The chapel is a very uncomplicated building and is seemingly lost amongst the former warehouses that surround it. Admittedly there is much less traffic around now, but that could also mean that much of the former congregation is also gone. 

The building inside is almost spartan compared to some of the churches I have visited, but it is this simpleness that makes it special.

The history of the church is told on their website, and it is still an active parish church and on both occasions when I was there the door was wide open. 

The building was designed John Jaques and it has a nave and a bell tower with the chancel  at the west end instead of the normal east. It was built by a local builder; William Wingate and work began in 1848 and was completed a year later. The opening ceremony occurring on the 11th of February 1849 and Rev James Hollins was appointed the first chaplain.

It is a grade II listed building and in a very good condition, even the pulpit has a nautical theme!

There is a small War Memorial, but I have not looked into the context of the names on it yet. obviously there is a connection to Gloucester, but what is the connection to the chapel? 

Technically the church is what is known as a “proprietary chapel”, ie. a chapel that originally belonged to a private person. 

The High Altar is very simple, and if you did not know otherwise you would think it was a writing desk. There are three stained glass windows above it.

And that is the church in a nutshell. It is worth looking in if ever you are in the area, it is not a cathedral but I am sure the congregation from the docks were more welcome here than they would have been at Gloucester Cathedral.

DRW 2017-2018, Retrospectively created 04/11/2017

Updated: 31/12/2017 — 16:28

Time to go.

I am now in my last month in Southampton; from next month I will be living in Salisbury, and to be honest I am not looking forward to leaving this city. I have been here since April and have made it my home from home. I have enjoyed looking at the ships and visiting the cemeteries. I have walked many kilometres, seen many things, and experienced “life at the seaside”.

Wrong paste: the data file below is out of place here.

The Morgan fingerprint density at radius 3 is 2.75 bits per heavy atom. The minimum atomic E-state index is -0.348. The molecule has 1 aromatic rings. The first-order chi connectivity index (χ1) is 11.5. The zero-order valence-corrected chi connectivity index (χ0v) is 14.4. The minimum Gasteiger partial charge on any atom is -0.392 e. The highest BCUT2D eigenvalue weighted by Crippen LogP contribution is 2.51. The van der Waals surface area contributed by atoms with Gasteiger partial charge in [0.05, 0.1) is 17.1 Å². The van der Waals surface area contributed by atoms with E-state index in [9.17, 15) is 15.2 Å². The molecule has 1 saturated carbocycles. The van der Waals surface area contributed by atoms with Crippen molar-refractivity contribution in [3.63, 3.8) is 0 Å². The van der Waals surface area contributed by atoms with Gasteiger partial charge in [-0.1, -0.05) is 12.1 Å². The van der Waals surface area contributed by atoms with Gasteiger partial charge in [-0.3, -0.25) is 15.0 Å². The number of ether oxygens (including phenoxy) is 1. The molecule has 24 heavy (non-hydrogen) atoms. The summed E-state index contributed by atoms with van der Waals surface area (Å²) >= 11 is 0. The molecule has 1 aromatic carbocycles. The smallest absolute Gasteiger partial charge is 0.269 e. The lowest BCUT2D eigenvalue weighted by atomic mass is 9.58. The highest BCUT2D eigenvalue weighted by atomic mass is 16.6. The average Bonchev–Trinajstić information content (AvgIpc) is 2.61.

It is not a perfect place, if anything it is somewhat of a tired, worn out place. Full of old buildings, strange road layouts, and peculiar idiosyncrasies.
Somewhere in its history it tried to throw away the old and bring in the new, and in doing so lost a lot of its own heritage. World War 2 also caused a lot of havoc with the city, destroying a lot of the heritage with as much gusto as the politicians who made the decisions as to what to destroy and what to keep.  The harbour today is a mere shade of its former busy self, although it is still a working and effective harbour. Possibly it is a much more efficient harbour? 
I had a unique glimpse into what goes on inside it, and experienced the seemingly chaotic period between when a cruise ship arrives and when it sails.
I have been cold, wet, hot, sticky, and almost blown off the quayside by the wind. I have seen pigeons and seagulls, often in strange situations…..
I have seen people of all ages, races and persuasions.  I have walked where the Titanic sailed into history, 
and seen the effects of the disaster in the many monuments and plaques scattered around the city. I have often heard the soft echo of a church bell on a Sunday, and explored some of the interiors of these grand old places of worship, 
I have heard the noisy whine of the street sweeping machine, and the muted rumble of a ships engines, and the roar of aircraft flying overhead. All around me people have gone hither and thither, often caught up in the mindless pre-occupation of their cell phones. I have seen children laugh and  play and cry and sulk, with parents that are often indifferent to the small munchkins that are growing up in front of them. I have almost been run over by people on bicycles and mobility scooters. Cars have tried to run over me, and large trucks have almost bowled me over with their slipstream.
I have seen the season change from spring to summer, and the sun rising earlier in the morning, and setting later at night. 
And, as I prepare to leave the city that cycle is reversing and soon winter will be upon us and the glorious sunny days will be gone for another year. I have seen the women go from drab clothing to almost full on nudity, and I still shake my head at the fake tans and abundant tatoos. I have seen the after effects of a nights drinking in the park, and the detritus left behind after a festival. I have stood on the quayside till late at night, waiting for a ship to sail, watching the scudding clouds as they evolve and move onwards.